How To Choose Arrows For Your Bow

Before you even begin shopping for your bow, you should have some idea of what size and kind of arrows you’ll be using. Every archer has their own draw length, and some bows are betting for particular draw lengths than others. So, you want to make sure you purchase a bow that will accommodate your particular draw length and choose arrows that are appropriate for that draw length.

Different types of arrows are also better for hunting or target practice than others, so have an idea of what you plan on doing with your bow. This article will help you, once you’ve decided what you want to do with the bow, pick out the best arrows for your particular needs.

Calculate Your Draw Length

The first thing you need to know to pick out your arrows is your draw length. “But wait a minute, Jeff, don’t I need to have my bow first?” you might be asking. The short answer is no. The long answer is that there are two methods you can use to figure out your draw length, even without a bow in hand.

The first method is the arm-span method. Stand straight up, and stretch your arms out to either side. Make sure both of your arms are parallel to the floor and your shoulders aren’t pulled together. Then, have a friend measure the distance between both of your middle fingertips with a measuring tape. Take that distance, divide it by 2.5, and voila! You’ve got your draw length. For example, if your arm span is 70”, then the most accurate draw length for you is 28”.

The second method is the wall measurement. To measure your draw length this way, just face a wall sideways and place the fist of your bow arm firmly against the wall while keeping your arm parallel to the floor. Then, turn your head so you’re facing the wall. Imagine you’re holding a bow, because this position should look as if you were holding an imaginary bow and aiming at the wall. Once you’re in position, have a friend measure the distance between the wall and the corner of your mouth. This will be your draw length.

To get the most accurate measurement, use both of these methods. In the unlikely event that the numbers don’t match, add the two together and then divide the result by 2 to get your draw length.

How Long Should My Arrows Be?

Now that you know your draw length, add 1 or 2 inches to get the best arrow length for you. Most people have a draw length of around 28”, so arrows between 29 and 30 inches long are best for them.

How Heavy Should My Arrows Be?

We won’t go into measurements and specifics here, because the question is really whether you should use lighter arrows or heavier arrows. To determine this, you need to know what you plan on doing with the arrows. For hunting purposes, your arrow needs to drive its way through fur, skin, flesh, and sometimes bone to make a kill shot. Whether your shot can do this depends on the kinetic energy as well as the type of arrowhead you use. The heavier an arrow is, the more kinetic energy it will have when it strikes the target.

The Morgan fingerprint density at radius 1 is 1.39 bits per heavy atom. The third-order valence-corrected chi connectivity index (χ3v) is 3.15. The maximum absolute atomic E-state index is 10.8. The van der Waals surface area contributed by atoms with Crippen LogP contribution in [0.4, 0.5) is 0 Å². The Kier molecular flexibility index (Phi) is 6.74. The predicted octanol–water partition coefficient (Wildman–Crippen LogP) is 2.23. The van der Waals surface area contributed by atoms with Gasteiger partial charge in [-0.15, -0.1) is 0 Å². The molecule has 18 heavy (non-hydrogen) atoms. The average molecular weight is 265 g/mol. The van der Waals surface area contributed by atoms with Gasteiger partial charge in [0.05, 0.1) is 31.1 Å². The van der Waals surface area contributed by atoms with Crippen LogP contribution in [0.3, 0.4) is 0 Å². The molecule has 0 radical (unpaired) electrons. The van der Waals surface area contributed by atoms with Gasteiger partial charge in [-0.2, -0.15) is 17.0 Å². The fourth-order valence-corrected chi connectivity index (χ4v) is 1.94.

On the other hand, target arrows only need to go through a few layers of cardboard or or compressed foam, which doesn’t require nearly as much kinetic energy as the hide and bone of a whitetail deer. For target practice, stick with lighter arrows.

Some specific recommendations

Okay, with that information out of the way, what type of arrows should you buy if you want to do both target and hunting shooting? Since you’re a beginner, this is easy. Your accuracy isn’t going to be all that hot past 25-35 yards, so any target arrow you shoot should still have enough killing force to take down a deer from that distance. Go ahead and buy a set of good carbon target arrows to start with, and build your way up to the more weighty arrows as your skill level increases.

Easton and Carbon Express both make excellent arrows for target shooting. I’m particularly fond of the Easton Carbon Raider, which is available in both 340 and 400 weights; stick with the lower weight at first, then move up to 400 weight for hunting purposes when your accurate range increases. As you become even more skilled, consider moving up to the Easton Carbon ION arrows for even more stopping power.


This guide isn’t intended to be an exhaustive discussion on arrow selection. Instead, its purpose is to give the beginning archer an idea of what to look for in an arrow. To save you the frustration and confusion of all the information out there on spine, deflection, fletching, etc., I’ve tried to summarize what a person new to archery should worry about and look for in their arrows. As your skill level increases, you can fine-tune your arrow selection and go more in-depth with your research. For now, just find a set of arrows that will pierce your target and get out there!

  1. Reply
    Matt March 3, 2016 at 12:22 am

    A correction to this article. For a given draw weight, heavier arrows will reduce the kinetic energy since KE increases as a function of the square of the velocity. More mass = slower arrow = less KE. Momentum is a more significant metric since mass and velocity are given equal weighting.

    KE is really only applicable for the initial impact (think solid object), while momentum is more applicable for penetration (fluid body).

  2. Reply
    Troy April 9, 2017 at 4:54 pm

    340 and 400 refer to the spine of arrows, not weight like this article states. 340 is a stiffer spine typically used with heavier poundage bows than the 400 is.

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